Great bargains – even if it is Slack Friday

By Daniel Jones CONSUMER AFFAIRS EDITOR

2022-11-20T08:00:00.0000000Z

2022-11-20T08:00:00.0000000Z

dmg media (UK)

https://mailonline.pressreader.com/article/282338273872420

News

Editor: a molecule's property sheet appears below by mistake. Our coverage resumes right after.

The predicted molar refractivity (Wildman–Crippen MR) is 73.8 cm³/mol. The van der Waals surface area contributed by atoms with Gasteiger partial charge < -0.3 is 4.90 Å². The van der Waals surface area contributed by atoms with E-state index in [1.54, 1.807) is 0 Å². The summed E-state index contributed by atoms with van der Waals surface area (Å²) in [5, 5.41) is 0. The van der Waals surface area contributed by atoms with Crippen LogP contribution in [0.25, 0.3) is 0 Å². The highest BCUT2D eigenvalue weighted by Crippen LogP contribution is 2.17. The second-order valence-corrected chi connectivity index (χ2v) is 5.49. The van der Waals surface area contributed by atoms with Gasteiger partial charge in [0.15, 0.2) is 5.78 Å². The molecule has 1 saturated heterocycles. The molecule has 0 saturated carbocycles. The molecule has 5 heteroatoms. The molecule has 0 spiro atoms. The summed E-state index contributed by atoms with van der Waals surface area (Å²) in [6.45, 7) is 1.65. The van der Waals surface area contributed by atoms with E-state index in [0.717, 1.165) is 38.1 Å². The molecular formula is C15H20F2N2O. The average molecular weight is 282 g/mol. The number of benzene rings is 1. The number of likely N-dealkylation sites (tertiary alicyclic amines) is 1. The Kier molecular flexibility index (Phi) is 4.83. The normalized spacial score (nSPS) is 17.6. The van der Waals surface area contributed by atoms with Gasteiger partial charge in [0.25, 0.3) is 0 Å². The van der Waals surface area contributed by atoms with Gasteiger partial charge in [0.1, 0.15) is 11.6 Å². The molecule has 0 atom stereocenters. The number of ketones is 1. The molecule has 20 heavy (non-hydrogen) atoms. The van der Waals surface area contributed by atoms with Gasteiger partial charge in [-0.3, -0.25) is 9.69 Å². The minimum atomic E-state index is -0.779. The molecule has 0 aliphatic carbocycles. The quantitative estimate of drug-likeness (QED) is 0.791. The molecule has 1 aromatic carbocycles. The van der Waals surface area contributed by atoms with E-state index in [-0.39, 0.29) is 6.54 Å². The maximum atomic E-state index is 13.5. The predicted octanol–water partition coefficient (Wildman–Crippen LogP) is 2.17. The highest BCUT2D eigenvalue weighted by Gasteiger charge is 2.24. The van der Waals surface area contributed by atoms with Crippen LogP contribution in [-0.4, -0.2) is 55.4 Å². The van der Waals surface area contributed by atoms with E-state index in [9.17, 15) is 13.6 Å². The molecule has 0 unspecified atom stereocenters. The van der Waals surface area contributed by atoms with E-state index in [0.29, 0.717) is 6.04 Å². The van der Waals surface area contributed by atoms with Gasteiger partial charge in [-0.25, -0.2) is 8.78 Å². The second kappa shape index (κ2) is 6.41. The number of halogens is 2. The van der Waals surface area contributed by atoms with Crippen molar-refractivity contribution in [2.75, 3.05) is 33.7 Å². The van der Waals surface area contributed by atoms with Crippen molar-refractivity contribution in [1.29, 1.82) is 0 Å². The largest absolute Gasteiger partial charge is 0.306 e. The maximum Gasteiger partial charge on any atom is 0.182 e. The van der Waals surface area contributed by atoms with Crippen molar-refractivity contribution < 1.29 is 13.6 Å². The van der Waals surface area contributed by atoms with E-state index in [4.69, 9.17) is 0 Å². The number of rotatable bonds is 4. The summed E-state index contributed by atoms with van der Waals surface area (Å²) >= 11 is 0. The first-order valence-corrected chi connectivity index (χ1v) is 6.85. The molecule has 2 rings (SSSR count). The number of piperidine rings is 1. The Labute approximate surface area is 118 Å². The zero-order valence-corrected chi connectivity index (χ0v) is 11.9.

AS THE cost-of-living crisis bites and consumers brace for the Chancellor’s tax raids, Black Friday offers shoppers a welcome chance to save some hard-earned cash. For those wanting bargains, 60 per cent off deals are already being offered by stores desperate not to hold on to stock after Christmas. Some sales began weeks ago. Gadgets are popular Black Friday purchases but non-high street retailers including dentists, tradesmen and even window-fitters are offering Black Friday promotions. But retailers fear the shopping weekend, beginning on Friday, may have to be renamed Slack Friday – as consumers tighten their belts. Shoppers’ outlay for next weekend is projected to be up 0.8 per cent on last year’s, but 11 per cent inflation means the actual volume of purchases will plummet. Stores will see only a near-average day, with online accounting for the majority of shoppers and almost £2billion of the £3billion predicted to be spent on Friday, according to a study by GlobalData Retail for VoucherCodes.co.uk. But Friday evening trade will be dented by people watching England v USA in the football World Cup at 7pm, rather than heading to shops after work or spending online. Grim Christmas figures show retail spending falling for the first time outside of the pandemic since the credit crunch 14 years ago, when a string of retailers including Woolworths went bust. A £2.5billion decline on last year will see the outlay in the six weeks up to New Year slip to £82.2billion. A frugal festive season will see gift spending hardest hit, falling seven per cent. This is largely responsible for electronics sales tumbling 16 per cent, GlobalData Retail said. Professor Joshua Bamfield, director of the Centre for Retail Research, added: ‘Because it’s Christmas, people will still spend but they will be very careful with big-ticket items like electronics. ‘Black Friday will mainly be an online event. Retailers will be anxious to sell as much as possible, so there will be generous discounts.’ GlobalData Retail analyst Joseph Robinson said: ‘The Black Friday period will be a relative bright spot after the months retail has had and ahead of a very weak Christmas. ‘Although there is a 0.8 per cent increase in Black Friday spending, the actual volume of purchases will decline due to inflation. ‘Cost-of-living concerns mean promotional items are more attractive, so some people have delayed spending until Black Friday. But people will cut back on gift spending throughout Christmas as food and travel cost more now.’

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